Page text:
Author Topic: Still Soggy After All These Years  (Read 2247 times)

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Offline Pizza De Puta

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Still Soggy After All These Years
« on: November 04, 2012, 09:14:53 PM »
I've been baking quite a number of pizzas lately in my Blodgett 1048.  Everything seems to be going well except that the center of my 18" pies become soggy a few minutes after removing from the oven.  While the pies are crispy initially, the tips become limp as wet noodles by the time one starts on the second slice.

Baking time is about 4:30, salt 1%, Hydration 64%, Pendelton Power, no sugar, 1% EVO, 48 hour proof, .3 IDY, 82 degrees out of the mixer, 70 degrees when opened.

I've even resorted to putting zero sauce, cheese only, and no other toppings in the center 6 inches--no luck.  Even the rim becomes soft when cooling.

How do I keep and maintain crispiness?
RE


Offline pizzaneer

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Re: Still Soggy After All These Years
« Reply #1 on: November 04, 2012, 09:32:54 PM »
What do you do immediately after you take the pizza out of the oven?  Rack or plate?
I'd rather eat one good meal a day than 3 squares of garbage.

Offline Pete-zza

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Re: Still Soggy After All These Years
« Reply #2 on: November 04, 2012, 09:36:54 PM »
RE,

What bake temperature are you using, and have you tried a longer bake time? And what is the weight of the dough ball you are using for your 18" pizzas?

Peter

Offline Pizza De Puta

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Re: Still Soggy After All These Years
« Reply #3 on: November 04, 2012, 11:51:42 PM »
I cool on a cooling rack for 3 minutes before panning and cutting.

I've been using a 720g dough ball.  During the last bake, however, I used 790g each for the seven pies I made, this seemed to help somewhat.  The stones IR at 650-700 degrees.

After the pie cools, either whole or sliced, then reheated, there is a fantastic crunch that is out of this world and it lasts, too, not going soft.
« Last Edit: November 04, 2012, 11:54:41 PM by Pizza De Puta »
RE

Offline pizzaneer

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Re: Still Soggy After All These Years
« Reply #4 on: November 05, 2012, 07:38:09 AM »
Sounds to me like a perfectly typical NY style.  That's why some people prefer to eat at the restaurant while the pie is fresh, others prefer to eat at home long after it has cooled and softened,  and many, many others buy it by the slice so that it is reheated for that perfect bottom.

I would think that if there were some way to make a NY style pizza have a lasting crisp crust, it would have been done long ago.  A lot of our present varieties of pizza may owe their original genesis to trying to do so.  Thin & crispy, fried pan style, deep-fried pizza... all looking for an elusive crunch.

IMO, your present efforts are beautiful, and I don't think you can really better them by changing the crust characteristics. Not saying don't try - you may come up with your own unique trademark pie.   :chef:
I'd rather eat one good meal a day than 3 squares of garbage.

Offline shuboyje

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Re: Still Soggy After All These Years
« Reply #5 on: November 05, 2012, 07:47:42 AM »
I think you've got way to much dough for a 4 minute bake.  It's been a while since I've done one, but pretty sure my 18" New York style balls are about 575 grams.  I'm on my phone so can't double check.  Do you know your thickness factor?
-Jeff

Offline Pete-zza

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Re: Still Soggy After All These Years
« Reply #6 on: November 05, 2012, 07:55:04 AM »
I cool on a cooling rack for 3 minutes before panning and cutting.

I've been using a 720g dough ball.  During the last bake, however, I used 790g each for the seven pies I made, this seemed to help somewhat.  The stones IR at 650-700 degrees.

After the pie cools, either whole or sliced, then reheated, there is a fantastic crunch that is out of this world and it lasts, too, not going soft.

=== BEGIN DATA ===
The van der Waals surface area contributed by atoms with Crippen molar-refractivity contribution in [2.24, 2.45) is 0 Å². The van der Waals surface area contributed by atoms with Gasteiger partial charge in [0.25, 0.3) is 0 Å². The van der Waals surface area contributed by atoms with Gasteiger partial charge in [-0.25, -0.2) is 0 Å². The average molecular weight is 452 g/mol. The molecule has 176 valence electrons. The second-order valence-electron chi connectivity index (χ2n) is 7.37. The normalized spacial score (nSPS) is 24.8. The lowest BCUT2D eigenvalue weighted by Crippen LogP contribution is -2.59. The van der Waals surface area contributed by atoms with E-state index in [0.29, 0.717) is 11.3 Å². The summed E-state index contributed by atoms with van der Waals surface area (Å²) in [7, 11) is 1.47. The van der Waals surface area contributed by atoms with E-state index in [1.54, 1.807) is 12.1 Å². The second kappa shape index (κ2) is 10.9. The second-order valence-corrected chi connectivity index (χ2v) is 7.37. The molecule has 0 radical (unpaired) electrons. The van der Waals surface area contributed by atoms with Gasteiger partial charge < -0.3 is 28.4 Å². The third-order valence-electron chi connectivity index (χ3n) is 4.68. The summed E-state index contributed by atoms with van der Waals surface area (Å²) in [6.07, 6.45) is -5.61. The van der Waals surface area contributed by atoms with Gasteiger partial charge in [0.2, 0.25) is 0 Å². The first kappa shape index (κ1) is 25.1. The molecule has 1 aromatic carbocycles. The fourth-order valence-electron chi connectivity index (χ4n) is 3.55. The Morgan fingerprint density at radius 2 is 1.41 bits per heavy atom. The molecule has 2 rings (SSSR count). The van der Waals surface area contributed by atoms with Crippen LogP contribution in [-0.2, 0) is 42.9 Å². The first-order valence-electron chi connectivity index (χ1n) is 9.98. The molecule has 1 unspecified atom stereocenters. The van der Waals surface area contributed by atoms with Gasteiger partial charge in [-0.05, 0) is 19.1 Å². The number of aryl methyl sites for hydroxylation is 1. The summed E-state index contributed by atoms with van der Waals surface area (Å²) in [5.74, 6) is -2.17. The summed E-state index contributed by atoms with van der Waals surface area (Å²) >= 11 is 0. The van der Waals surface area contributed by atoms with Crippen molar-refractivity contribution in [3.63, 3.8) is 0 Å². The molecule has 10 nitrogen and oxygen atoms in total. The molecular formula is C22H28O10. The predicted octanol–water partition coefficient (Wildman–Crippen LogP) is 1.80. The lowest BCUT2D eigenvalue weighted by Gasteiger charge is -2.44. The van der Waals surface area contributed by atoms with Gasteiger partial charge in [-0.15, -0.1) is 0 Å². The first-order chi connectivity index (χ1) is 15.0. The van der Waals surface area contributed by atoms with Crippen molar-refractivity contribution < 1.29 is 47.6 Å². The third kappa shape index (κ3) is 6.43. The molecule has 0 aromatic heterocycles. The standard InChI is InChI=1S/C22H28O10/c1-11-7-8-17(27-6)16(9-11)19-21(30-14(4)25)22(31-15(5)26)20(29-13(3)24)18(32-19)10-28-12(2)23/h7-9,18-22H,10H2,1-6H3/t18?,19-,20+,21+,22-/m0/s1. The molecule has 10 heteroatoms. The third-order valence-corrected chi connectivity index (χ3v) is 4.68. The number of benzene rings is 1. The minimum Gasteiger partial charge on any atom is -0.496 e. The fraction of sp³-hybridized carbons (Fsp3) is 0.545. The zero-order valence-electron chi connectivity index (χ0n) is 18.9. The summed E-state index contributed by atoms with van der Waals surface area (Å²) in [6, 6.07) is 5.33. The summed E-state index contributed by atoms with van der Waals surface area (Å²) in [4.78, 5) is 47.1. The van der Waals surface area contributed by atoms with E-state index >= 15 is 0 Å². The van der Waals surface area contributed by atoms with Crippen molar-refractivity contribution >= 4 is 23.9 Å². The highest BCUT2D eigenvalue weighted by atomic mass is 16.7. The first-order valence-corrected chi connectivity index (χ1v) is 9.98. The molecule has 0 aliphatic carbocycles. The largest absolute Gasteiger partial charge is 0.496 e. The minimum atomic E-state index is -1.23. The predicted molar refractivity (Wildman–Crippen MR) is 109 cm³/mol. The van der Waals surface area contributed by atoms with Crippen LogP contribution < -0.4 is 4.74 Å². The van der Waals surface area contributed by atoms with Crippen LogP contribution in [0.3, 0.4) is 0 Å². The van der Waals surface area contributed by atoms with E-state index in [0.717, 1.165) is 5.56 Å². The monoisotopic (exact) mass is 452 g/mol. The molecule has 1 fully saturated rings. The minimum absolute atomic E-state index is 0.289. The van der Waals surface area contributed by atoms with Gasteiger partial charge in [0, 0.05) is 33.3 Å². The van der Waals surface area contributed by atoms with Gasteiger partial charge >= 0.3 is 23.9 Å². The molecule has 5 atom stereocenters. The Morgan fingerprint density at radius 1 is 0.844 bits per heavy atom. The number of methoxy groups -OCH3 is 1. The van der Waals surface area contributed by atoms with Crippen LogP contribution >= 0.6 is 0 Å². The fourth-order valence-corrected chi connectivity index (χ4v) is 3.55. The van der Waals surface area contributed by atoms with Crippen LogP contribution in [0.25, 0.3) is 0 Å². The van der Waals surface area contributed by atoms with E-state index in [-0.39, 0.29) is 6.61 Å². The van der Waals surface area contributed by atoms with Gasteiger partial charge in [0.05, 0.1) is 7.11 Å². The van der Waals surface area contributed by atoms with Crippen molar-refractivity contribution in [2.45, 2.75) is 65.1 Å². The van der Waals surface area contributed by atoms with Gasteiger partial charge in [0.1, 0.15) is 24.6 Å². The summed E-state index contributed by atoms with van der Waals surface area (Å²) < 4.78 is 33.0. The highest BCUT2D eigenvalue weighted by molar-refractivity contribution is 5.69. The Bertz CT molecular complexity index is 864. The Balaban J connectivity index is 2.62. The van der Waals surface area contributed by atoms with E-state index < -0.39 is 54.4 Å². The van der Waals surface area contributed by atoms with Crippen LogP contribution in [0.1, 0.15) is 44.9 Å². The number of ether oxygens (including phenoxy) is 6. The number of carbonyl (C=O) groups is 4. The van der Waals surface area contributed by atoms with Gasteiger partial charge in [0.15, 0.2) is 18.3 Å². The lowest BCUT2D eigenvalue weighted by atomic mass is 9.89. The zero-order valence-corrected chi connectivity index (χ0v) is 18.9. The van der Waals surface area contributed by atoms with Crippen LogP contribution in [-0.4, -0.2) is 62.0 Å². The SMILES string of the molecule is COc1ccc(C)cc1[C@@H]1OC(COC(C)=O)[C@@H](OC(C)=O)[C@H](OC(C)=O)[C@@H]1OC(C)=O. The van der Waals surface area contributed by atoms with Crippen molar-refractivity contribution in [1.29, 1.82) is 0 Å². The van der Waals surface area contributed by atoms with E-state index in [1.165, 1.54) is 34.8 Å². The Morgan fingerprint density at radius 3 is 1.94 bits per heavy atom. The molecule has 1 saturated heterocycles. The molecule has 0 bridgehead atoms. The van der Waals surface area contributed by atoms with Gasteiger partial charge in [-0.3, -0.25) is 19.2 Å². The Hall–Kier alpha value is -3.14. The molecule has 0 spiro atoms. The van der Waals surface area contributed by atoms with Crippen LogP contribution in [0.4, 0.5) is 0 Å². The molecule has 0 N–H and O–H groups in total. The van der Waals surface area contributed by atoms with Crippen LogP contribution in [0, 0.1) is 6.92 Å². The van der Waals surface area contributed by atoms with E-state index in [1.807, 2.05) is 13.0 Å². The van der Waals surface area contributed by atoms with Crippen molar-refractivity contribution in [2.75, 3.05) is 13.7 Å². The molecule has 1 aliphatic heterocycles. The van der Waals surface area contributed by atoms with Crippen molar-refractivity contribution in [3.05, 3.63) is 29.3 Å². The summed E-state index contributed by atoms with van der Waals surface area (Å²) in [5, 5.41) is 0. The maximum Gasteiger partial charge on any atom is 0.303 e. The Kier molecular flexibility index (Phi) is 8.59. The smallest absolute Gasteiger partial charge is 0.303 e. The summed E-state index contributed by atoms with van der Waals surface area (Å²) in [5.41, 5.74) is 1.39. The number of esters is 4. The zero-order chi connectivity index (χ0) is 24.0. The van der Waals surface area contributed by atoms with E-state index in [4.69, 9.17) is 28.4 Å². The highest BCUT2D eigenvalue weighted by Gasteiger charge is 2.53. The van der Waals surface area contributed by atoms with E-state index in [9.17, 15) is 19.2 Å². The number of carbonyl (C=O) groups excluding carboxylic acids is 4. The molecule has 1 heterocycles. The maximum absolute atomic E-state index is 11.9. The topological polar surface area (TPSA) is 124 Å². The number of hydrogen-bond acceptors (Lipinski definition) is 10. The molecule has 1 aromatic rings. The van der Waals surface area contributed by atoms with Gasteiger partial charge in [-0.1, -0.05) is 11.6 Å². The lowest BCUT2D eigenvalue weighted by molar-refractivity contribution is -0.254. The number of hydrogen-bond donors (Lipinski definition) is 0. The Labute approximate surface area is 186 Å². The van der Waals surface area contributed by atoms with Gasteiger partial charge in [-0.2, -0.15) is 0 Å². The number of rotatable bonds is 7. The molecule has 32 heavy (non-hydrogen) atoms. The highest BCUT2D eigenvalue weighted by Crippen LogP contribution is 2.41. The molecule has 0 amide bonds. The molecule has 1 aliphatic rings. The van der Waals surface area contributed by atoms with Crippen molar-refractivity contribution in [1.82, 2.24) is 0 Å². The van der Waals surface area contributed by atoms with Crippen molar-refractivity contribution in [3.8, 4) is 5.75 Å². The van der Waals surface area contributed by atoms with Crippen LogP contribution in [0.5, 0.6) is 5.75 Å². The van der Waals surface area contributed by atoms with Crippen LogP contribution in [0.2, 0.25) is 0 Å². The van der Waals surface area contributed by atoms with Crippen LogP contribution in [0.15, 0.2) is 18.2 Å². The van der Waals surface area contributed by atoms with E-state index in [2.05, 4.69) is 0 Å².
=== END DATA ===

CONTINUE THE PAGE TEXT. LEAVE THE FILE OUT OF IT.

RE,

Based on a dough ball weight of 720 grams for an 18" pizza, the corresponding thickness factor is 0.10; for a 790-gram dough ball, it is 0.11. Both of those values are on the high side for what is typically considered a NY style if that is what you are after.

In retrospect, I might have asked you what kinds and amounts of cheese, sauce and toppings you are using.

Since you directed your post to Tom Lehmann, I will let him respond to it.

Peter


Offline Pizza De Puta

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Re: Still Soggy After All These Years
« Reply #7 on: November 05, 2012, 10:10:00 AM »
Using 1 1/2 cups of sauce and 400g of cheese.

Doughball sizes are within the recommended parameters of the calculator on this site.  I couldn't imagine using less than 700g for 18", the crust is paper thin at that point and want's to tear.

I love the reheated qualities of this formulation.  By the reheated slice, it is easily the best pizza I've ever eaten.  I'm just much less enthusiastic about a whole pie, fresh from the oven, with only one bake.  Our taste testers and "tasting victims" at the charity events we've sponsored wave the crust around in the air and declare it the best, then ask when and where we are going to open.  I find the sogginess a bit embarassing and don't want to proceed with opening until I can solve this dilema.
« Last Edit: November 05, 2012, 10:19:00 AM by Pizza De Puta »
RE

Offline pizzaneer

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Re: Still Soggy After All These Years
« Reply #8 on: November 05, 2012, 10:25:03 AM »
Well, would it be possible in your workflow to bake the pizza 3/4 of its normal time (to the point of crust development, but not coloration), pull it from the oven, rack it for a minute or two to let the steam escape, then put it back in to finish it? 

I think it's the escaping moisture that is giving you the soggy aspect. If you allow it to escape, then essentially toast the bottom while finishing the top you might get the texture you crave.
I'd rather eat one good meal a day than 3 squares of garbage.

Offline norma427

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Re: Still Soggy After All These Years
« Reply #9 on: November 05, 2012, 11:03:45 AM »

RE,

I also find my bottom crusts become limp, or softer, after they are placed on an aluminum pizza pan (after cutting on a pizza cutting board).  I keep my whole pies or slices in a heated, humidified, lighted revolving pizza cabinet.  All I have to do is put a slice back on the deck for about 15-30 seconds and the bottom crust is crispy again.  Some of my customers like the softer bottom crust, but more of my customers like a quick reheat to get the bottom crust crisper.

Norma
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Offline scott r